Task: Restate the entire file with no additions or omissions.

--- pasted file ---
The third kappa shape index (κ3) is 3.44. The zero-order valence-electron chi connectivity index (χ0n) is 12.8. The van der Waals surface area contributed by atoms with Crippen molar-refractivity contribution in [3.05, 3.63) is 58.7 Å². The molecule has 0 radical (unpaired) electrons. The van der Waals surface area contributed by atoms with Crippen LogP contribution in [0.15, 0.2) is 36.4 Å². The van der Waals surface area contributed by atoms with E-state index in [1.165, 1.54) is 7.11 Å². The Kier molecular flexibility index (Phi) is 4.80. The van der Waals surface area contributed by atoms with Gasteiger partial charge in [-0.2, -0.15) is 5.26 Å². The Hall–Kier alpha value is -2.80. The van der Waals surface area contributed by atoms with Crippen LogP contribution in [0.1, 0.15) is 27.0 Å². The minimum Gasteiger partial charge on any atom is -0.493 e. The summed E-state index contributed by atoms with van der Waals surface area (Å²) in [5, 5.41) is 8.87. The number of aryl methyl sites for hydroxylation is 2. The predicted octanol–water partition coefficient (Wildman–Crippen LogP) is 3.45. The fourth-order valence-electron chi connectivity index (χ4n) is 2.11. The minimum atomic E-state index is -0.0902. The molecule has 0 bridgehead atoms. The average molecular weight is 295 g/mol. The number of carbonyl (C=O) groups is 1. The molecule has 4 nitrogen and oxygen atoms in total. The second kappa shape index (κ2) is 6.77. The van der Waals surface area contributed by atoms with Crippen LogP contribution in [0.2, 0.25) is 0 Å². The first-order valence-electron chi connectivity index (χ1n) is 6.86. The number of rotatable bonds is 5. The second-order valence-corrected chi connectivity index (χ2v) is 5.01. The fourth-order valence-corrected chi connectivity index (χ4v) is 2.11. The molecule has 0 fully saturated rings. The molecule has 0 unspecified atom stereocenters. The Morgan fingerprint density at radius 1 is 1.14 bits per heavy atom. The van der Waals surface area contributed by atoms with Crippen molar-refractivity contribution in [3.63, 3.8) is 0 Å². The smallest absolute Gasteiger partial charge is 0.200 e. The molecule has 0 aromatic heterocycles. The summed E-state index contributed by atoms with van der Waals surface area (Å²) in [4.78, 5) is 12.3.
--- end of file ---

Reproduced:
The third kappa shape index (κ3) is 3.44. The zero-order valence-electron chi connectivity index (χ0n) is 12.8. The van der Waals surface area contributed by atoms with Crippen molar-refractivity contribution in [3.05, 3.63) is 58.7 Å². The molecule has 0 radical (unpaired) electrons. The van der Waals surface area contributed by atoms with Crippen LogP contribution in [0.15, 0.2) is 36.4 Å². The van der Waals surface area contributed by atoms with E-state index in [1.165, 1.54) is 7.11 Å². The Kier molecular flexibility index (Phi) is 4.80. The van der Waals surface area contributed by atoms with Gasteiger partial charge in [-0.2, -0.15) is 5.26 Å². The Hall–Kier alpha value is -2.80. The van der Waals surface area contributed by atoms with Crippen LogP contribution in [0.1, 0.15) is 27.0 Å². The minimum Gasteiger partial charge on any atom is -0.493 e. The summed E-state index contributed by atoms with van der Waals surface area (Å²) in [5, 5.41) is 8.87. The number of aryl methyl sites for hydroxylation is 2. The predicted octanol–water partition coefficient (Wildman–Crippen LogP) is 3.45. The fourth-order valence-electron chi connectivity index (χ4n) is 2.11. The minimum atomic E-state index is -0.0902. The molecule has 0 bridgehead atoms. The average molecular weight is 295 g/mol. The number of carbonyl (C=O) groups is 1. The molecule has 4 nitrogen and oxygen atoms in total. The second kappa shape index (κ2) is 6.77. The van der Waals surface area contributed by atoms with Crippen LogP contribution in [0.2, 0.25) is 0 Å². The first-order valence-electron chi connectivity index (χ1n) is 6.86. The number of rotatable bonds is 5. The second-order valence-corrected chi connectivity index (χ2v) is 5.01. The fourth-order valence-corrected chi connectivity index (χ4v) is 2.11. The molecule has 0 fully saturated rings. The molecule has 0 unspecified atom stereocenters. The Morgan fingerprint density at radius 1 is 1.14 bits per heavy atom. The van der Waals surface area contributed by atoms with Crippen molar-refractivity contribution in [3.63, 3.8) is 0 Å². The smallest absolute Gasteiger partial charge is 0.200 e. The molecule has 0 aromatic heterocycles. The summed E-state index contributed by atoms with van der Waals surface area (Å²) in [4.78, 5) is 12.3.